Example III This example illustrates operation with the electron gun oil? and with a potential difference applied between the wire screens, S and S A film of polytetrafluoroethylene resin was attached with fine copper wire to the lower side of S copper foil was placed in the basket E, and the apparatus was flushed several times with hydrogen as in Example I. Hydrogen was finally admitted to a pressure of several hundred millimeters of mercury and a voltage of 490 volts was applied across the wire screens, the screen to which the sample was attached, S being made negative. The hydrogen gas was then pumped off until a discharge started between the screens and a glow spread over the cathode. When a pressure of l-3 millimeters of mercury was attained, a cone of intense' glow occurred in each of the A square openings in the cathode screen. A current of 75 milliamperes at 490 volts was observed to flow between the screens. This treatment was continued for 2 minutes. After an interval of about 5 minutes during which all current was off but the vacuum was maintained, copper was evaporated as described in Example I. A highly adherent deposit of copper on both sides of the resin film was obtained. The coated film was subsequently heated in air for 2 minutes at 200 C. to produce a decorative mottled color in the deposit ranging from copper-yellow through magenta to purple.

Similar results were obtained when a sample of poly.- tetrafiuoroethylene resin film was attached to the positive screen during electrical excitation.

Example IV A sample of polytetrafluoroethylene resin film was treated as in Example I for a period of 4 minutes employing a voltage of 500 volts between electron gun and screens. Excitation was then discontinued with both gun and accelerating voltage turned oif. After about 2 minutes during which vacuum was maintained, copper was evaporated onto the sample, producing an adherent coating which exhibited a peel-strength of 6.06.5 lbs/linear inch.

The peel strength was determined by cementing the external copper surface of an inch wide strip of the coated sample to a flat-fixed object, partly peeling the perfluorocarbon resin layer back from one end of the copper coating, and measuring with a spring balance the slowly applied force necessary to peel off the perfluorocarbon resin layer back over the still adhering portion of the resing layer, the peeling force being applied in a direction parallel to the surface of the coated sample.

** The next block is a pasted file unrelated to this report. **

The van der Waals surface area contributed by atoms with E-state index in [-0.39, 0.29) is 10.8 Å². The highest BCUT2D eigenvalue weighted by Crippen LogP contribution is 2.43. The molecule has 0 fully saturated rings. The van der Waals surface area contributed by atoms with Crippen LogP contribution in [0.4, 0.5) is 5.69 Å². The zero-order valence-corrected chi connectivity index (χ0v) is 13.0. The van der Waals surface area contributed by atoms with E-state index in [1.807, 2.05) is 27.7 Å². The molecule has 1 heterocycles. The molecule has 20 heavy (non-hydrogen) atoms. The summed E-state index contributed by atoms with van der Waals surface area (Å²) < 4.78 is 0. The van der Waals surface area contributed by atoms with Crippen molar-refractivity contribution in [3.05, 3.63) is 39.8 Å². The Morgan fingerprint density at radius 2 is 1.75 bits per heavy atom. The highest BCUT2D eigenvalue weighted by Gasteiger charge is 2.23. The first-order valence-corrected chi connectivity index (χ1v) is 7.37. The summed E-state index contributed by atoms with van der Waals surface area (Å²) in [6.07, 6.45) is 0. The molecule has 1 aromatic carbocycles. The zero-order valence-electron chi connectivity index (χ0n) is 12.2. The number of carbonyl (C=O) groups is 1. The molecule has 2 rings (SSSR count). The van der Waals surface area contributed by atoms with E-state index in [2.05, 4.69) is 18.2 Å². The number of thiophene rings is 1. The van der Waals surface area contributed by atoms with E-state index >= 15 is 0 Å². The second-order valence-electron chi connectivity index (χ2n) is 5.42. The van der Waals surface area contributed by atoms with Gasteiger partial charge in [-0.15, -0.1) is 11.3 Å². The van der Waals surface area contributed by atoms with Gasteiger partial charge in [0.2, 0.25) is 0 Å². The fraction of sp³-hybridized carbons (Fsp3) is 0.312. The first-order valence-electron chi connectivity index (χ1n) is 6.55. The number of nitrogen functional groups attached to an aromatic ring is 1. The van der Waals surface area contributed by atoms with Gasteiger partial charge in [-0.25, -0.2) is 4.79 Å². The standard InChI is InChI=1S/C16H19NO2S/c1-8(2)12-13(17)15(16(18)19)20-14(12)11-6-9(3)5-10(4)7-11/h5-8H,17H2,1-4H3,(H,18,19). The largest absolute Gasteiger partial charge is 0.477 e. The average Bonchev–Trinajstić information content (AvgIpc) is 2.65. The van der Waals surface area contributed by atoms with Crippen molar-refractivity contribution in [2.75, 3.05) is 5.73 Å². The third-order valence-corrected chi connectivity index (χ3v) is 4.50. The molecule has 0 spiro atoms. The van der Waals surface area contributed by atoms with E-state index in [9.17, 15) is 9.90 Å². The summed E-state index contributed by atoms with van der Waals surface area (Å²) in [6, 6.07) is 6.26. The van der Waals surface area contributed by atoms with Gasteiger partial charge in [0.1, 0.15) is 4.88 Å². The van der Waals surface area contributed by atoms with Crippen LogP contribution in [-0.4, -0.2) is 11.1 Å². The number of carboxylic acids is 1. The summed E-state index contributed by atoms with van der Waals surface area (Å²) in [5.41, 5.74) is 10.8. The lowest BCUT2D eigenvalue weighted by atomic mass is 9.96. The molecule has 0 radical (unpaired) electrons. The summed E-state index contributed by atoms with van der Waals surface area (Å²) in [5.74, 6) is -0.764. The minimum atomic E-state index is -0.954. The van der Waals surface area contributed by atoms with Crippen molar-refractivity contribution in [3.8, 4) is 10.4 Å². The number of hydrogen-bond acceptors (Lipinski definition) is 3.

Another sample of polytetrafiuoroethylene in the form of a disk or resin approximately As-inch thick and 1- inch in diameter was coated with copper as described above and additional cooper electroplated thereon by the method described in Modern Electroplating. The Electrochemical Society, special volume, Ware Bros. Co., Philadelphia, p. 158. The electroplated film was rinsed with water and dried. This film adhered strongly to the resin as indicated by the fact that electrical leads could be attached using rosin-core solder and were firmly anchored to the resin.

Example V A coating of copper was produced on a film prepared from tetrafluoroethylene/hexafluoropropylene copolymer by the method described in Example I. A potential of 10 volts and a current of 200 milliamperes was employed and evaporation of copper was carried out during electrical excitation. Strongly adherent coatings having peel strengths of 68 lbs/linear inch as determined by the procedure of Example IV are produced on both sides of the film by this procedure.

Similar coatings prepared by evaporation of copper onto copolymer film without electrical excitation were much less adherent.

Example VI A disk, approximately 1 inch in diameter and /3 inch thick, composed of polytetrafiuoroethylene resin was coated with an adherent layer of gold by the process described in Example I, except that the gas present in the vacuum chamber was air instead of hydrogen. The accelerating voltage for the electron beam was 500 volts and the gold was evaporated during the electrical excitation. A control sample was treated similarly except that electrical excitation was omitted and no accelerating voltage was applied.